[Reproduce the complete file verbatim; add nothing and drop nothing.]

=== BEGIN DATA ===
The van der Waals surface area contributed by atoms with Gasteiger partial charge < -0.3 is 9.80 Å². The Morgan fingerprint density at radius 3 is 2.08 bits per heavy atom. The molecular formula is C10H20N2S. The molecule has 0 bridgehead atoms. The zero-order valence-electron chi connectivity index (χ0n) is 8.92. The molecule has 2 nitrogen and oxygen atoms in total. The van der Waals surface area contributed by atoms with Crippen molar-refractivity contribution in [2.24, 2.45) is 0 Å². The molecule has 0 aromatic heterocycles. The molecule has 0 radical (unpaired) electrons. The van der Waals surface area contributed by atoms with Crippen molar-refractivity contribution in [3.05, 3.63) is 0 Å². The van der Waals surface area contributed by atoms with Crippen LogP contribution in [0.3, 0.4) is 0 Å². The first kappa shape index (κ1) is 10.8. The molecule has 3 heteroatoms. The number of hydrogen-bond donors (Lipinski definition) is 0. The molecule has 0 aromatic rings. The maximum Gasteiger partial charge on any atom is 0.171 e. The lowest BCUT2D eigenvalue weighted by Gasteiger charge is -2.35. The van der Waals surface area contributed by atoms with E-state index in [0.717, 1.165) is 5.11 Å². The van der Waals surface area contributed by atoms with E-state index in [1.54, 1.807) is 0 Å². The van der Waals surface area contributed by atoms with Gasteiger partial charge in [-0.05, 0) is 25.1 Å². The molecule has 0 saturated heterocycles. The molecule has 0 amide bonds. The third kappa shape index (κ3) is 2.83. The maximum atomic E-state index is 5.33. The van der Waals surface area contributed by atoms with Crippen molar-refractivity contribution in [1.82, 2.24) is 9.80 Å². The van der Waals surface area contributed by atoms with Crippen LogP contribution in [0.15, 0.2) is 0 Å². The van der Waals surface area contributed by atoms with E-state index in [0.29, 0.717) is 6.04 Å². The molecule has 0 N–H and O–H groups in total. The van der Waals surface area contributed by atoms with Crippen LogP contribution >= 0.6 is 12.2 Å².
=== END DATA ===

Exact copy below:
The van der Waals surface area contributed by atoms with Gasteiger partial charge < -0.3 is 9.80 Å². The Morgan fingerprint density at radius 3 is 2.08 bits per heavy atom. The molecular formula is C10H20N2S. The molecule has 0 bridgehead atoms. The zero-order valence-electron chi connectivity index (χ0n) is 8.92. The molecule has 2 nitrogen and oxygen atoms in total. The van der Waals surface area contributed by atoms with Crippen molar-refractivity contribution in [2.24, 2.45) is 0 Å². The molecule has 0 aromatic heterocycles. The molecule has 0 radical (unpaired) electrons. The van der Waals surface area contributed by atoms with Crippen molar-refractivity contribution in [3.05, 3.63) is 0 Å². The van der Waals surface area contributed by atoms with Crippen LogP contribution in [0.3, 0.4) is 0 Å². The first kappa shape index (κ1) is 10.8. The molecule has 3 heteroatoms. The number of hydrogen-bond donors (Lipinski definition) is 0. The molecule has 0 aromatic rings. The maximum Gasteiger partial charge on any atom is 0.171 e. The lowest BCUT2D eigenvalue weighted by Gasteiger charge is -2.35. The van der Waals surface area contributed by atoms with E-state index in [0.717, 1.165) is 5.11 Å². The van der Waals surface area contributed by atoms with E-state index in [1.54, 1.807) is 0 Å². The van der Waals surface area contributed by atoms with Gasteiger partial charge in [-0.05, 0) is 25.1 Å². The molecule has 0 saturated heterocycles. The molecule has 0 amide bonds. The third kappa shape index (κ3) is 2.83. The maximum atomic E-state index is 5.33. The van der Waals surface area contributed by atoms with Crippen molar-refractivity contribution in [1.82, 2.24) is 9.80 Å². The van der Waals surface area contributed by atoms with Crippen LogP contribution in [0.15, 0.2) is 0 Å². The van der Waals surface area contributed by atoms with E-state index in [0.29, 0.717) is 6.04 Å². The molecule has 0 N–H and O–H groups in total. The van der Waals surface area contributed by atoms with Crippen LogP contribution >= 0.6 is 12.2 Å².